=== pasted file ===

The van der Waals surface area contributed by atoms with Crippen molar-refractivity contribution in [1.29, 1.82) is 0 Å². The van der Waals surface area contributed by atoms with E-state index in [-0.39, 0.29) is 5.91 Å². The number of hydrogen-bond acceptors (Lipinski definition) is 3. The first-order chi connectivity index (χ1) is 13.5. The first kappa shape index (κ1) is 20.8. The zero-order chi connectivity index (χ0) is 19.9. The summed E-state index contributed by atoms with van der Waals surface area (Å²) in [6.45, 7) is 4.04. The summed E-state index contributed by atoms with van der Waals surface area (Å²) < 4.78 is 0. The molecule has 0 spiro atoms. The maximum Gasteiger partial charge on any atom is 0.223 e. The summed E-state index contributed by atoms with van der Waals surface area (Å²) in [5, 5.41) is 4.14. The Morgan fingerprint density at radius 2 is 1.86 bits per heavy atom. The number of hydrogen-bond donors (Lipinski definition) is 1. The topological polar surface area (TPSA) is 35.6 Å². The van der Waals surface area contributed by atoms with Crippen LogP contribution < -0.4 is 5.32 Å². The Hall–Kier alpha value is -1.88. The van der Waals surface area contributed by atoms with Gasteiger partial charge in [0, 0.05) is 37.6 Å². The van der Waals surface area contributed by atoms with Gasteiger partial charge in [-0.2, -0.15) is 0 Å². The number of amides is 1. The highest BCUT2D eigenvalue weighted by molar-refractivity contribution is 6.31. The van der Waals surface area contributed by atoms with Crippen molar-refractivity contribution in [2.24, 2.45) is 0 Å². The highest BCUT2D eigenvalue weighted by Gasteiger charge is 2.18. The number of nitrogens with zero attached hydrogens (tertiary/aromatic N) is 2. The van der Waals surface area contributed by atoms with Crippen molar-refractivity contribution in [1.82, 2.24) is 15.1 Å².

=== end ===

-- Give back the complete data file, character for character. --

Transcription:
The van der Waals surface area contributed by atoms with Crippen molar-refractivity contribution in [1.29, 1.82) is 0 Å². The van der Waals surface area contributed by atoms with E-state index in [-0.39, 0.29) is 5.91 Å². The number of hydrogen-bond acceptors (Lipinski definition) is 3. The first-order chi connectivity index (χ1) is 13.5. The first kappa shape index (κ1) is 20.8. The zero-order chi connectivity index (χ0) is 19.9. The summed E-state index contributed by atoms with van der Waals surface area (Å²) in [6.45, 7) is 4.04. The summed E-state index contributed by atoms with van der Waals surface area (Å²) < 4.78 is 0. The molecule has 0 spiro atoms. The maximum Gasteiger partial charge on any atom is 0.223 e. The summed E-state index contributed by atoms with van der Waals surface area (Å²) in [5, 5.41) is 4.14. The Morgan fingerprint density at radius 2 is 1.86 bits per heavy atom. The number of hydrogen-bond donors (Lipinski definition) is 1. The topological polar surface area (TPSA) is 35.6 Å². The van der Waals surface area contributed by atoms with Crippen LogP contribution < -0.4 is 5.32 Å². The Hall–Kier alpha value is -1.88. The van der Waals surface area contributed by atoms with Gasteiger partial charge in [0, 0.05) is 37.6 Å². The van der Waals surface area contributed by atoms with Gasteiger partial charge in [-0.2, -0.15) is 0 Å². The number of amides is 1. The highest BCUT2D eigenvalue weighted by molar-refractivity contribution is 6.31. The van der Waals surface area contributed by atoms with Crippen molar-refractivity contribution in [2.24, 2.45) is 0 Å². The highest BCUT2D eigenvalue weighted by Gasteiger charge is 2.18. The number of nitrogens with zero attached hydrogens (tertiary/aromatic N) is 2. The van der Waals surface area contributed by atoms with Crippen molar-refractivity contribution in [1.82, 2.24) is 15.1 Å².